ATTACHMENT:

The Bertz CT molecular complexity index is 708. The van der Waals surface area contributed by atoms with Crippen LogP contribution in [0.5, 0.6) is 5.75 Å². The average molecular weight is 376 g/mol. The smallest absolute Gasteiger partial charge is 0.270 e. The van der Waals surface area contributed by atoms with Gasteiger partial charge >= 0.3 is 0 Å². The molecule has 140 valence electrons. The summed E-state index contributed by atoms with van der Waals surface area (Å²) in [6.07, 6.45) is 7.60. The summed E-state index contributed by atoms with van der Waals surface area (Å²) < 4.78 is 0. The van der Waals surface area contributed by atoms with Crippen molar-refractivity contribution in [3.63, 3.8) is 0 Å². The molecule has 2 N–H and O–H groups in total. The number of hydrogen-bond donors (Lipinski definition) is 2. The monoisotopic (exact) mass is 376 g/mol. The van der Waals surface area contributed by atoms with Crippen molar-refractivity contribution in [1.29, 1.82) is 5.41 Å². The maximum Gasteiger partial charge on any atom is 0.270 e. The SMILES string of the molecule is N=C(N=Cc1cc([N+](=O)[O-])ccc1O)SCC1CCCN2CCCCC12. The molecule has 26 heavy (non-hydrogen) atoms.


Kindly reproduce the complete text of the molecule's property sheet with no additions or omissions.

The Bertz CT molecular complexity index is 708. The van der Waals surface area contributed by atoms with Crippen LogP contribution in [0.5, 0.6) is 5.75 Å². The average molecular weight is 376 g/mol. The smallest absolute Gasteiger partial charge is 0.270 e. The van der Waals surface area contributed by atoms with Gasteiger partial charge >= 0.3 is 0 Å². The molecule has 140 valence electrons. The summed E-state index contributed by atoms with van der Waals surface area (Å²) in [6.07, 6.45) is 7.60. The summed E-state index contributed by atoms with van der Waals surface area (Å²) < 4.78 is 0. The van der Waals surface area contributed by atoms with Crippen molar-refractivity contribution in [3.63, 3.8) is 0 Å². The molecule has 2 N–H and O–H groups in total. The number of hydrogen-bond donors (Lipinski definition) is 2. The monoisotopic (exact) mass is 376 g/mol. The van der Waals surface area contributed by atoms with Crippen molar-refractivity contribution in [1.29, 1.82) is 5.41 Å². The maximum Gasteiger partial charge on any atom is 0.270 e. The SMILES string of the molecule is N=C(N=Cc1cc([N+](=O)[O-])ccc1O)SCC1CCCN2CCCCC12. The molecule has 26 heavy (non-hydrogen) atoms.